Spring is upon us and with it brings the natural appeal of the outdoors. When designing a garden a great way to create an adventure for the children is through a Sensory Garden- this is a carefully selected and placed group of plants and accessories that provide experiences for
- And Moving
Whether it’s on a big scale or a smaller scale, sensory gardens are great at stimulating the senses.
It’s design is to encourage users to interact with the plants, often directly, for instance by breaking off leaves to smell or taste. So, all plants must be non-toxic, hardy and sturdy enough to withstand handling. Another reminder is making gardening FUN and that all involved think it is PLAY!
They include plants, water, wind-activated items, sculptures, mirrors, labyrinths and a variety of surface materials.
What are the benefits of having a sensory garden?
There are many benefits to having a sensory garden these include:
- Sensory Development
- Encourages explorative and discovery skills
- Communication and language skills are promoted
- Allows children to engage with the environment
- Promotes the characteristics of effective learning
- Supports cognitive development
- Promotes bodily awareness
Chose plants that are durable enough to withstand frequent brushing or handling. Look for textures in soft flowers, fuzzy leaves, springy moss, rough bark, succulent leaves, prickly seed pods. Various herbs also have great texture and smell great.
Accessories can include rocks and sculptures in a variety of shapes, sizes and textures. Use sculpted handrails for safety and added textures.
Lavender, Rosemary, sage, tarragon, fragrant creeping herbs, such as thyme, are planted along pathways, walking or wheeling on them will release their aroma intense smell like rosemary or peppermint. Rosemary also has a very good texture and in the spring/summer it has tiny pretty purple flowers. All these herbs are great for cooking too!
Roses are a good choice in flowers if you know how to deal with ‘its’ thorny issues’.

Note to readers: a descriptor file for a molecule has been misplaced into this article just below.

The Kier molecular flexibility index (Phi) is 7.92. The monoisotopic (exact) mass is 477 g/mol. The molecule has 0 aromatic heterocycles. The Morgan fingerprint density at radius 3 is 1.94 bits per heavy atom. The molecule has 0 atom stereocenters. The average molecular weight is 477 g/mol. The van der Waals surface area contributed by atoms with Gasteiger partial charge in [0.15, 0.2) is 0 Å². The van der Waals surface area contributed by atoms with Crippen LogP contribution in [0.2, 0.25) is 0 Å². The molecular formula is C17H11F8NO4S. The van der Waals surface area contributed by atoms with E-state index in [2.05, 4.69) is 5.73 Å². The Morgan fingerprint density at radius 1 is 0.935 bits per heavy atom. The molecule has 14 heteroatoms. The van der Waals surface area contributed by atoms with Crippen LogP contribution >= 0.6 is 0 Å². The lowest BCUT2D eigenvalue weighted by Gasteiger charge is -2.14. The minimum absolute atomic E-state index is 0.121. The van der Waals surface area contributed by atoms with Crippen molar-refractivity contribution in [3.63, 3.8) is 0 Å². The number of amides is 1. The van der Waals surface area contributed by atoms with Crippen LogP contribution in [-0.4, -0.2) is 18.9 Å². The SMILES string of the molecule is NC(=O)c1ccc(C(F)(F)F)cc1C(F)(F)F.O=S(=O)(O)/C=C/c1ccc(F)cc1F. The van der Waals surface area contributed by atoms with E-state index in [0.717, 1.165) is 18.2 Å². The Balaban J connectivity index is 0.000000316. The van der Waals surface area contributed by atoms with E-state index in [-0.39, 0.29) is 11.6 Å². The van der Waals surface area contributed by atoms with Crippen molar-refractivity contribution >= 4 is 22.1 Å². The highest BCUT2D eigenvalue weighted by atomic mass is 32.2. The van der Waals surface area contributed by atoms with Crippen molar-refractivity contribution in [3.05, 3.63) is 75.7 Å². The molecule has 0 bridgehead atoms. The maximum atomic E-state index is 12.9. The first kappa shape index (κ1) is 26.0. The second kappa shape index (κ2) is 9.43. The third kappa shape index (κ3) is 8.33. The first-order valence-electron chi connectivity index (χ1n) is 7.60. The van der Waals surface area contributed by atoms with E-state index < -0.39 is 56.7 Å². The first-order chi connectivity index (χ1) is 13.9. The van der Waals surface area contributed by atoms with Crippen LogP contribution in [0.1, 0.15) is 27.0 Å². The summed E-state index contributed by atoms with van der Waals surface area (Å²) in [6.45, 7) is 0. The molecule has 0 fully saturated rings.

Crushing and smelling a plant part works well.
Use plants in all shades of green foliage with various leaf shapes, and different colours of flowers. Choose colourful plants that change through the season offering a new facet with each one.
Mobiles, birdbaths and sculptures can add visual stimuli as well as sunlight and shadows dancing along all surfaces.
Accessories for enhancing visual pleasure include colour floodlights, torches, mirrors, and gazing globes.
You could even try hanging CDs as sun catchers and adding solar lights.
Have herbs like mints and chives to provide both scent and taste opportunities. Cherry Tomatoes, strawberries, blueberries, edible flowers, fruit trees and the endless vegetables will offer the taste buds an array of choices.
Courgette also grows a flower and the flower is edible too.
Kids will hear the sound of wind rushing through the leaves, grasses rustling and seed pods of some plants rattling. The eucalyptus tree has a fantastic sound to it because when there is a breeze it almost rattles.
Have non-plant materials (wind chimes, fountain bubbling). Birdsongs will fill the garden if birds baths, bird-attracting plants, bird feeders and birdhouses are provided and maintained. Accessories for bringing sounds to the garden include waterfalls, fountains, water harps and wind chimes.
More Tips and Tricks on how to create one:
- Wind chimes, music and bells are an effective, inexpensive way of introducing sound into a sensory garden.
- Consider the heights of the interactive areas so that all children can enjoy these elements.
- Make stepping stones that include children’s designs and/or handprints, and place them throughout your sensory garden.
Kidsafe sensory garden plant list
Hen and Chicks
Orange Trumpet vine